Jeff Jarzynka was in his 40s when his father was diagnosed with a rare form of cancer. Leaving his job and helping to care for his dad changed Jarzynka’s life in more ways than one. And the experience led him, ultimately, to open Pittsburgh’s newest commercial art gallery, one focused on showcasing local talent.
ZYNKA Gallery, in Sharpsburg, hosts its inaugural opening reception Saturday. The paintings, sculptures and more include offerings from 17 Pittsburgh-based artists, including Vanessa German, Brenda Stumpf, Mia Tarducci, Terry Boyd, and Scott Hunter. The exhibit, “Current: The Now of Art in Pittsburgh,” is also a partnership with The Andy Warhol Museum, to help mark the Warhol’s 25th anniversary.
Jarzynka, now 51, grew up in the North Hills and studied painting and graphic design at Indiana University of Pennsylvania. He loved fine art, but moved into graphic design and marketing to pay the bills; along the way he also became an art collector. Then his father became ill.
“Walking that journey with him really made me sort of reevaluate my own life and appreciate how precious and short life is, and if you’re ever going to do something, it’s time to do it,” Jarzynka said.
His long-time dream was to found a gallery. Drawing on his local and national contacts, he started by curating pop-up exhibits for hotels, corporations, and local nonprofit venues like the Mine Factory, in Point Breeze, and Artists Image Resource, on the North Side. He also worked as an art consultant. In January 2018, he began seeking a permanent, brick-and-mortar venue. He found it in Sharpsburg, in a 1,400-square-foot space that was formerly part of the St. Vincent De Paul thrift store.
Sharpsburg has resonance for Jarzynka. It was where he had attended St. Mary Church as a kid, and where his grandmother had lived for a time. The former mill town of 3,300 on the Allegheny is also right across the bridge from Highland Park, where he lives.
“It’s always been part of the fabric of my life in some way, and just seeing some of the interesting things that were starting to happen with the a lot of the new businesses and breweries, it just seemed like a good spot,” he said.
Jarzynka’s business prospects might seem less obvious. While Pittsburgh is home to many artists, it’s not known as a big art market. Many local visual-art galleries are nonprofits; collectors of contemporary work are not numerous, and in recent years, commercial galleries have seemed as likely to close as to open.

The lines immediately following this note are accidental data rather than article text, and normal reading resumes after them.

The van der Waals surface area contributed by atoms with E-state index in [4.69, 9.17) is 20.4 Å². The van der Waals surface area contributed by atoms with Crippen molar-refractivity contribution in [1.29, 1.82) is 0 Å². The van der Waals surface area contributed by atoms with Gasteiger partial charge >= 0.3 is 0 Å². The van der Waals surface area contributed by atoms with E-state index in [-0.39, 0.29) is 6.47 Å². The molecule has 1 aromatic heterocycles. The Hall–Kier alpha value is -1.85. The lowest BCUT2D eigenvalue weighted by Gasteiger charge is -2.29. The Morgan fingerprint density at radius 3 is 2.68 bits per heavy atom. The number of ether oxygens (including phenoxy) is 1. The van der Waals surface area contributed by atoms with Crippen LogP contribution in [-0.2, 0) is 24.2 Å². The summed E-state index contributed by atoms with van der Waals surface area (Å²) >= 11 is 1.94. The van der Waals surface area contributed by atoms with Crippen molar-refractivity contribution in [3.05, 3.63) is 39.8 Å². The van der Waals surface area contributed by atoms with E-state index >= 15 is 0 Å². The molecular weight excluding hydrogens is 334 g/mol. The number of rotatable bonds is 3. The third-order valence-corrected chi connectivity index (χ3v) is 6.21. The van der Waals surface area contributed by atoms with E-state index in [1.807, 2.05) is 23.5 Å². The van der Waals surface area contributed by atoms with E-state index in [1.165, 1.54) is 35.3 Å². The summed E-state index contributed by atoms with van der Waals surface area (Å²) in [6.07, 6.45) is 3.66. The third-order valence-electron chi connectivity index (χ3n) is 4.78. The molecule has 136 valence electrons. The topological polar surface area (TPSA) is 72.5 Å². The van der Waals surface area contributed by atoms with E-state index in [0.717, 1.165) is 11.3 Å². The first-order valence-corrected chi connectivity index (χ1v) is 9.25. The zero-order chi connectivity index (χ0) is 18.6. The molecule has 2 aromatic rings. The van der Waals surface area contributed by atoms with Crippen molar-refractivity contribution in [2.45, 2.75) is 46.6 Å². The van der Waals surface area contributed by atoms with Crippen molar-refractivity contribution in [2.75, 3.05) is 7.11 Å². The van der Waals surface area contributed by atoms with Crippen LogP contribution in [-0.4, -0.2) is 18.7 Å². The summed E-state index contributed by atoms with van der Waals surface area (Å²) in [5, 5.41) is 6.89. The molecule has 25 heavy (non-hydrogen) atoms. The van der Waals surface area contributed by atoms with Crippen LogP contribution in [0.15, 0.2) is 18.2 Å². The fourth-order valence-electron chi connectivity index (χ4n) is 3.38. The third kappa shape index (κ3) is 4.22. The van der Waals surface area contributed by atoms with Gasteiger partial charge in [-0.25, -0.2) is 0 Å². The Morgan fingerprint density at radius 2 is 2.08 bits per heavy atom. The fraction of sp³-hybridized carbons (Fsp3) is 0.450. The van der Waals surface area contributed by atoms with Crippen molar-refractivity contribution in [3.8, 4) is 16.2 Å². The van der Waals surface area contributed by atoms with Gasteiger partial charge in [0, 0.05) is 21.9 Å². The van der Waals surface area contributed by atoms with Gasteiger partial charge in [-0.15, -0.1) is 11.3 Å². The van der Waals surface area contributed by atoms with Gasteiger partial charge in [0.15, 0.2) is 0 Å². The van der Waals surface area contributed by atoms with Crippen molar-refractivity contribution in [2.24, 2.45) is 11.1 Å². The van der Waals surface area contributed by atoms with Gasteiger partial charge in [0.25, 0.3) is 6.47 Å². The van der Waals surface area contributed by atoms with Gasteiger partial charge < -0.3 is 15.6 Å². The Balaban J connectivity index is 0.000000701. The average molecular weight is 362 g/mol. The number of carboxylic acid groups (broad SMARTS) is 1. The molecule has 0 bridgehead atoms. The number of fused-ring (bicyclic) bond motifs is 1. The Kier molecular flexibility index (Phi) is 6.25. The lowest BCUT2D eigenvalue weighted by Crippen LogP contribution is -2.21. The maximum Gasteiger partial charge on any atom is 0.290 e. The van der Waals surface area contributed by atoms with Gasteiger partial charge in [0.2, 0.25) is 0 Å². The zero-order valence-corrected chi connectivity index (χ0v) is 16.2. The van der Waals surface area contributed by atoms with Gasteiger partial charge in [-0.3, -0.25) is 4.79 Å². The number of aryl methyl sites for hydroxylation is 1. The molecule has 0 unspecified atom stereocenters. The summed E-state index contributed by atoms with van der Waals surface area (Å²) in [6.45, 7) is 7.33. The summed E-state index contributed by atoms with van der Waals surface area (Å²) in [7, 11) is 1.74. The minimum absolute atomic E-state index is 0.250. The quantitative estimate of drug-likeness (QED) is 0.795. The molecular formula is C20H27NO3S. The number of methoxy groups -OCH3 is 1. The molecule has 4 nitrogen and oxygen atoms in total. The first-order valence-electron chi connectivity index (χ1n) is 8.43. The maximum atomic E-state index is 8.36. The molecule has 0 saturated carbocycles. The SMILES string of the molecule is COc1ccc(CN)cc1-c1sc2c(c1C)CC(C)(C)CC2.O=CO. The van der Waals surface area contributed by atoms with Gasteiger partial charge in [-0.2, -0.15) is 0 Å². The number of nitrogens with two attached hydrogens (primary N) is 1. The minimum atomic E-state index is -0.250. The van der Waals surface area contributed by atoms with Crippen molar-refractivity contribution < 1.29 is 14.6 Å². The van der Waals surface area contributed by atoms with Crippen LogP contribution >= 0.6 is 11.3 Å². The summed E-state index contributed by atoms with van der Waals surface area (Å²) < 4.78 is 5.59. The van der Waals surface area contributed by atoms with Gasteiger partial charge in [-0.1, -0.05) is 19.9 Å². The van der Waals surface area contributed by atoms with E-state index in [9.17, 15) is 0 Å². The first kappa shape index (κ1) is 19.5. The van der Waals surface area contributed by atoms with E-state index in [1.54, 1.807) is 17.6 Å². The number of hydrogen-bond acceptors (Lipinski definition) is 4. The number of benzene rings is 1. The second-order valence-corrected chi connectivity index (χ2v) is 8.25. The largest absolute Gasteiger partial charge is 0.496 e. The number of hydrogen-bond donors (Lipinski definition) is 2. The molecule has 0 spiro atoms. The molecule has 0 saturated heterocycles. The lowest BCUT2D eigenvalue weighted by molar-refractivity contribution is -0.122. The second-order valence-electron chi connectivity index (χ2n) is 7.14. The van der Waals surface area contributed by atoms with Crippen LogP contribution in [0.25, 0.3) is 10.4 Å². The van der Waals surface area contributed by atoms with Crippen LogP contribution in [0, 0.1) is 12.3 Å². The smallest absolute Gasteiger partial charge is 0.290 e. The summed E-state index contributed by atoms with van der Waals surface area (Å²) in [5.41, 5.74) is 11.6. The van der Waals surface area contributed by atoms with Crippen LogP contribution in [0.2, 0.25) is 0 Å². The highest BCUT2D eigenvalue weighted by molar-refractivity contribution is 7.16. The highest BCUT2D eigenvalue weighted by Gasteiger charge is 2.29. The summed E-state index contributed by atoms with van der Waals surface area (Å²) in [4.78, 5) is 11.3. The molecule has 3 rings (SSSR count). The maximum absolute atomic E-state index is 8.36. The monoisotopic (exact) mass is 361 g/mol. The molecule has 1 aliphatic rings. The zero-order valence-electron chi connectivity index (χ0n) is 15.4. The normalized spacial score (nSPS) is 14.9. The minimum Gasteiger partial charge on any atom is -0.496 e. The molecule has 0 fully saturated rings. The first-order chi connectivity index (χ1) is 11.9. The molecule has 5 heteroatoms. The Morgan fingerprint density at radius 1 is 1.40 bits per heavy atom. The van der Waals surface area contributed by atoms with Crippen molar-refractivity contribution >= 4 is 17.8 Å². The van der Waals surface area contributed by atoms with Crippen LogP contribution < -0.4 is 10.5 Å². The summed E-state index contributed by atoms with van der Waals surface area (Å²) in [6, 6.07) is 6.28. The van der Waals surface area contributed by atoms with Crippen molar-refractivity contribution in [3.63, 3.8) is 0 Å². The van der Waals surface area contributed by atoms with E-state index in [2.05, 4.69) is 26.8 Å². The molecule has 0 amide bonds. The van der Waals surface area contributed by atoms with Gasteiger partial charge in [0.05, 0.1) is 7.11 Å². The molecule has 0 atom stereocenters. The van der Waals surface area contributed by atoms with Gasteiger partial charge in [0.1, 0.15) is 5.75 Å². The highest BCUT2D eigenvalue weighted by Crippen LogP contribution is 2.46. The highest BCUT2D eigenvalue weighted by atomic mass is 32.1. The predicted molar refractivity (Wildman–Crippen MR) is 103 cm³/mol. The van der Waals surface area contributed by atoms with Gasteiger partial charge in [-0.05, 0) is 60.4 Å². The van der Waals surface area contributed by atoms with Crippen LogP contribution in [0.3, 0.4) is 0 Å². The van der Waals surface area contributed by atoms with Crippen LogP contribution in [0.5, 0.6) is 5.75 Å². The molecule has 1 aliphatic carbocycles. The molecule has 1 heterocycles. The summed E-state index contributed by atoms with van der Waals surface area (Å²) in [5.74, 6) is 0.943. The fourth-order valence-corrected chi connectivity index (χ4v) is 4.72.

Jarzynka, however, expressed optimism.
“I have to make a living doing this,” he acknowledged. “But … I had some really great success in just the short time of doing the pop-ups and just general art consultations that I’ve been doing over the last four or five years, which encouraged me to the point of actually thinking there is an art market here, and with hopes of continuing to develop that market."
He said there are enough Pittsburgh-based artists to support his focus on them.
“I honestly don’t think I’ve ever seen quite the level of talent that is here and working in Pittsburgh,” he said. “And I almost felt it was an obligation to open this gallery, because I think there is such a lack of opportunities for artists to get exposed and seen, and I wanted to be able to show the quality of work in a quality gallery.”
Jarzynka’s close ties with the Warhol can’t hurt. He said he and the museum share a common interest in advancing contemporary local artists. A portion of the proceeds from any sales from the inaugural exhibit will benefit the Warhol.
In an emailed statement, Warhol executive director Patrick Moore wrote: “We are honored that a group of local artists have come together to inaugurate the Zynka Gallery and also support The Warhol. In turn, the museum is delighted to see another space join the growing network of opportunities for Pittsburgh artists to show their work and build their careers.”
ZYNKA’s debut show has no explicit theme, and ranges across media, and from emerging to established artists. “The one thing that really unites them is their true passion and dedication to their work,” Jarzynka said. “It really comes through in the quality of the work that is shown.”
Other artists in the show include Atticus Adams, Judy Barie, Gavin Benjamin, Isabelle Brourman, Jamie Earnest, Michael Lotenero, Joaquin Navarro, Travis Schwab, Jonathan Shapiro, Su Su, Stephen Tuomala, and Michael Walsh.
Jarzynka said most of the artists are expected to attend the Nov. 16 opening reception. The show will remain open through year’s end, with gallery hours Thursdays through Saturdays and by appointment.